Go Rob GoThe lure of the underground is the story here. I don't want to hop on a bus and see a temple, visit this museum, that building, here's a market, there's a garden. I want edge, and that's how I come to be sprinting on a single-gear bike into a costumed crowd of thousands, revelling in the pagan festival of Halloween. Two friends of mine are making a move in Hong Kong, and through their contacts I connect with Brian and Calvin, the organizers of Hong Kong's first Alley Cat race. Alley Cat racing emerges from the North American bike messenger scene - those guys you see racing about cities with walkie-talkies and shoulder bags. They look scruffy and filthy and completely alternative, and we wonder who the hell would do this for a living and why. Surely there's safer ways to earn a living. As usual, it's all a lot more dynamic than it seems. See, those couriers have their own sub-culture, complete with websites and heroes and uniforms. There are those of New York, Toronto, Philadelphia and Vancouver, DC and Chicago, who have carved out legends, surviving tragedies, getting that damn package there on time. There is music, there are parties, there are groupies, there are casualties, and it's all done on a bike with no brakes and no gears. Fixed-gear bikes are favoured by couriers because they're simple to maintain, and when your job involves sprinting into buildings in urban centers, it detracts thieves since these are no ordinary bikes. With fixed gears, the only way to stop is to control the pedals, but it's not like those choppers you had as a kid that brakes by peddling back. It requires precision skill, control, and balls. Jeff, a veteran DC courier who planned HK's first Alley Cat race, tells me: " It's a zen-type thing, the key is to never stop, if you run into a problem, you turn right." It didn't take long for each messenger community to develop races, called Alley Cats, designed to test each courier's knowledge of the city, speed and endurance. Typically, each race consists of checkpoints. Riders get there using whatever route they choose, and once there must perform a task. Their manifesto signed as proof, they bike off to the next checkpoint, avoiding the traffic, crowds and cops as they do so. Thing is, Hong Kong has no messenger community. Long underground tunnels that connect the main island from Kowloon prohibit bikes, and couriers are quicker on subway and foot. So Calvin and Brian, two hip thirtysomething duders, have taken it on themselves to introduce fixed-gear bikes to the city, having followed the sub-culture online for some time now. My buddy Greg is also a fixed-gear nut, but to ensure I survive he provides me with a feather-light single gear racing bike with brakes. We meet up with a half dozen other enthusiasts, grab our checkpoint route and manifesto. I get lost on the way to the starting line, so I trail Greg all the way. Thousands of angels and devils are in the streets, hot Chinese girls in tight maid mini-skirts, black leather and fake blood in abundance. Traffic is heavier than ever, alert cops are on every corner. October 31, the perfect night for an illegal street race.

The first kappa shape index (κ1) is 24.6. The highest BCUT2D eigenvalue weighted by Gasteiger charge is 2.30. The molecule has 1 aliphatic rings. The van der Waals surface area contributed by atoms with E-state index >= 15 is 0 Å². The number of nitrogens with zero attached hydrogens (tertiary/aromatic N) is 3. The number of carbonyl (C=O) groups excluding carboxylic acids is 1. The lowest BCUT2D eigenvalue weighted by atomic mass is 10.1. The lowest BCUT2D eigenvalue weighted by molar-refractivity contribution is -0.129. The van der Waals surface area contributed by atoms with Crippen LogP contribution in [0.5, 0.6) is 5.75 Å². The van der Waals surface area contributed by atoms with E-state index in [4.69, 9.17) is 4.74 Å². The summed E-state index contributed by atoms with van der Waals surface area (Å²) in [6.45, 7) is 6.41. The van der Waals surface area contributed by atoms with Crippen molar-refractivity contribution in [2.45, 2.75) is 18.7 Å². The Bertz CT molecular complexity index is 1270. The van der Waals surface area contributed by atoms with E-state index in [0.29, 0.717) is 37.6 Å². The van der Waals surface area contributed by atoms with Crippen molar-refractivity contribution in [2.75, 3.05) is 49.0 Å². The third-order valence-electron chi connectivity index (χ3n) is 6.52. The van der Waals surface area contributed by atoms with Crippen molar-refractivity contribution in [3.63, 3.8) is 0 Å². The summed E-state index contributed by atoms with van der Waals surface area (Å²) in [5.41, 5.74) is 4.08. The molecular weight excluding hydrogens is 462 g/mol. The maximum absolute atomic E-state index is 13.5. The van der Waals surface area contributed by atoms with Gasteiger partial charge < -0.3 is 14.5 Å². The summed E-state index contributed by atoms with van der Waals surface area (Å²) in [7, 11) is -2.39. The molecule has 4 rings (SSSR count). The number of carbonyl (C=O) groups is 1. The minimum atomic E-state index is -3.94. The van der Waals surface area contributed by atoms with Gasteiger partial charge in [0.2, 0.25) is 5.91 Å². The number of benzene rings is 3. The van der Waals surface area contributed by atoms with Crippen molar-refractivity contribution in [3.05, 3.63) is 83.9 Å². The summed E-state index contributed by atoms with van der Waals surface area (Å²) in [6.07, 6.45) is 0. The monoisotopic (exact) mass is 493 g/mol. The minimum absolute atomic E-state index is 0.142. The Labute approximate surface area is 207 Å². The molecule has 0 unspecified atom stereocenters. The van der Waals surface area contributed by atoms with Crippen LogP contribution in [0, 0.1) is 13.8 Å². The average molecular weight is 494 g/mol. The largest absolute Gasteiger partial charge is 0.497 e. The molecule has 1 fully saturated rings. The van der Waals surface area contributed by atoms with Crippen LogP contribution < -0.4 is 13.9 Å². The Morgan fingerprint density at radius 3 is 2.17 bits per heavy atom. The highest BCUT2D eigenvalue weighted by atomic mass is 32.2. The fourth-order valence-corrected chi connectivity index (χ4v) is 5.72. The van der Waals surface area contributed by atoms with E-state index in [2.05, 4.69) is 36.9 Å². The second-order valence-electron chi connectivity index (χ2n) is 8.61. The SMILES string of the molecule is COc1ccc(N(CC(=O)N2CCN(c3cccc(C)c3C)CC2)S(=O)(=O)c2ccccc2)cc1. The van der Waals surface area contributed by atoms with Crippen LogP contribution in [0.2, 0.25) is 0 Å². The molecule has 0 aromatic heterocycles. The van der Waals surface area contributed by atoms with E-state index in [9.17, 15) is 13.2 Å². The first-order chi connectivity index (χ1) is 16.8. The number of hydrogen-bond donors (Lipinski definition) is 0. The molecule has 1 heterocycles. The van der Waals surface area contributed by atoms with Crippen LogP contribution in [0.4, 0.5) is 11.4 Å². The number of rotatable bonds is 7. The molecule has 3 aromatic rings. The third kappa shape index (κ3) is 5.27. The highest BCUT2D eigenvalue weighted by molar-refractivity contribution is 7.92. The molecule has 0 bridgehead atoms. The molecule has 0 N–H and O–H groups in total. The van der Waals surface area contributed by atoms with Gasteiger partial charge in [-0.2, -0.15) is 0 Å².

I follow Greg into the sticky fried duck night. Buses, taxis, cars, mini-buses, and when he pulls into the tram tracks, I feel a gust of wind as Hong Kong's famously thin trams pass by within inches. If my wheel gets caught in the track, if I lose my nerve for a second, I'm tram meat. We sprint across, a sharp corner, straight into thousands of confused pedestrians. Left, another sharp right into oncoming traffic, I hear a cop scream at me but screw it if I brake I'll probably flip and besides, try and catch me you bastard, I'm two blocks and an alley away before you've got your walkie out. There are no waiver forms here bucko, no safety lines and rope checks, just me on a fast bike sprinting towards the headlights of a bus. You can bite hard on this thrill, chew it in your mouth, taste the risk. First checkpoint has two hotties outside a coffee shop, and to complete the task I have to tell them they're "sooo beautiful!" They are, I do, they sign my manifesto, and I'm off. Next stop, the White Stag, I find a big guy named Glenn , call him a ...., and do 10 push-ups to the cheers of the bar patrons. He signs my manifesto, I'm off. Rub 9-ball's head, drink a beer, end up back at the Stag, and nobody cares who won or lost, it's more like who survived and didn't get arrested. We all get props. We all get drunk. The night gets stupid.

Continue reading Robin's Hong Kong and Macau Report at his website: